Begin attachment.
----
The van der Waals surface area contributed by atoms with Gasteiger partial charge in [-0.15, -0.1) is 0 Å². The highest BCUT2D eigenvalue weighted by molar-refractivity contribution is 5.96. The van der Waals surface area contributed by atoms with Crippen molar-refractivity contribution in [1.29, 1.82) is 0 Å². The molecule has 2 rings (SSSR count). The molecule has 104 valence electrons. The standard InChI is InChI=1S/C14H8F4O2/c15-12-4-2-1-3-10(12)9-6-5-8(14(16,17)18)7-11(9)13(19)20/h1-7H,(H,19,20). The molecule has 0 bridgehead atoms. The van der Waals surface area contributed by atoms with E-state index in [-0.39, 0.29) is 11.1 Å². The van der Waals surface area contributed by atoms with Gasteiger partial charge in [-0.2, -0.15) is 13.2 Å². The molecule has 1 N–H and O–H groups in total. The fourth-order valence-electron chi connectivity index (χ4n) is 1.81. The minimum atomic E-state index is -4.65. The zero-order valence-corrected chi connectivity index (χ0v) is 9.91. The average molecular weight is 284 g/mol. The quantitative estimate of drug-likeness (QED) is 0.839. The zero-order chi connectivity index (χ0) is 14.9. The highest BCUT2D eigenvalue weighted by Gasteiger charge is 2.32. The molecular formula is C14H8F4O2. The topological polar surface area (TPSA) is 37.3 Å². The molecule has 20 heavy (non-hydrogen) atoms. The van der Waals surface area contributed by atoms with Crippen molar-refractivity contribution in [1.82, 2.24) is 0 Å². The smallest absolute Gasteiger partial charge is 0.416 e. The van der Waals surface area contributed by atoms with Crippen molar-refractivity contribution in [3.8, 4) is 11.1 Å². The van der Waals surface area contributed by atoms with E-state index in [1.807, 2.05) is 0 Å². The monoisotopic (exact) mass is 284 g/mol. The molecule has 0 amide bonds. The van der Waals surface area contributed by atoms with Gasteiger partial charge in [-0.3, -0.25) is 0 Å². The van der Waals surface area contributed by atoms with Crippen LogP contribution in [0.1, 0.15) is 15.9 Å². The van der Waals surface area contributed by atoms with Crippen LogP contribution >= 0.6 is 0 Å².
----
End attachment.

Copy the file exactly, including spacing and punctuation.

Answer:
The van der Waals surface area contributed by atoms with Gasteiger partial charge in [-0.15, -0.1) is 0 Å². The highest BCUT2D eigenvalue weighted by molar-refractivity contribution is 5.96. The van der Waals surface area contributed by atoms with Crippen molar-refractivity contribution in [1.29, 1.82) is 0 Å². The molecule has 2 rings (SSSR count). The molecule has 104 valence electrons. The standard InChI is InChI=1S/C14H8F4O2/c15-12-4-2-1-3-10(12)9-6-5-8(14(16,17)18)7-11(9)13(19)20/h1-7H,(H,19,20). The molecule has 0 bridgehead atoms. The van der Waals surface area contributed by atoms with E-state index in [-0.39, 0.29) is 11.1 Å². The van der Waals surface area contributed by atoms with Gasteiger partial charge in [-0.2, -0.15) is 13.2 Å². The molecule has 1 N–H and O–H groups in total. The fourth-order valence-electron chi connectivity index (χ4n) is 1.81. The minimum atomic E-state index is -4.65. The zero-order valence-corrected chi connectivity index (χ0v) is 9.91. The average molecular weight is 284 g/mol. The quantitative estimate of drug-likeness (QED) is 0.839. The zero-order chi connectivity index (χ0) is 14.9. The highest BCUT2D eigenvalue weighted by Gasteiger charge is 2.32. The molecular formula is C14H8F4O2. The topological polar surface area (TPSA) is 37.3 Å². The molecule has 20 heavy (non-hydrogen) atoms. The van der Waals surface area contributed by atoms with Crippen molar-refractivity contribution in [1.82, 2.24) is 0 Å². The smallest absolute Gasteiger partial charge is 0.416 e. The van der Waals surface area contributed by atoms with Crippen molar-refractivity contribution in [3.8, 4) is 11.1 Å². The van der Waals surface area contributed by atoms with E-state index in [1.807, 2.05) is 0 Å². The monoisotopic (exact) mass is 284 g/mol. The molecule has 0 amide bonds. The van der Waals surface area contributed by atoms with Gasteiger partial charge in [-0.3, -0.25) is 0 Å². The van der Waals surface area contributed by atoms with Crippen LogP contribution in [0.1, 0.15) is 15.9 Å². The van der Waals surface area contributed by atoms with Crippen LogP contribution >= 0.6 is 0 Å².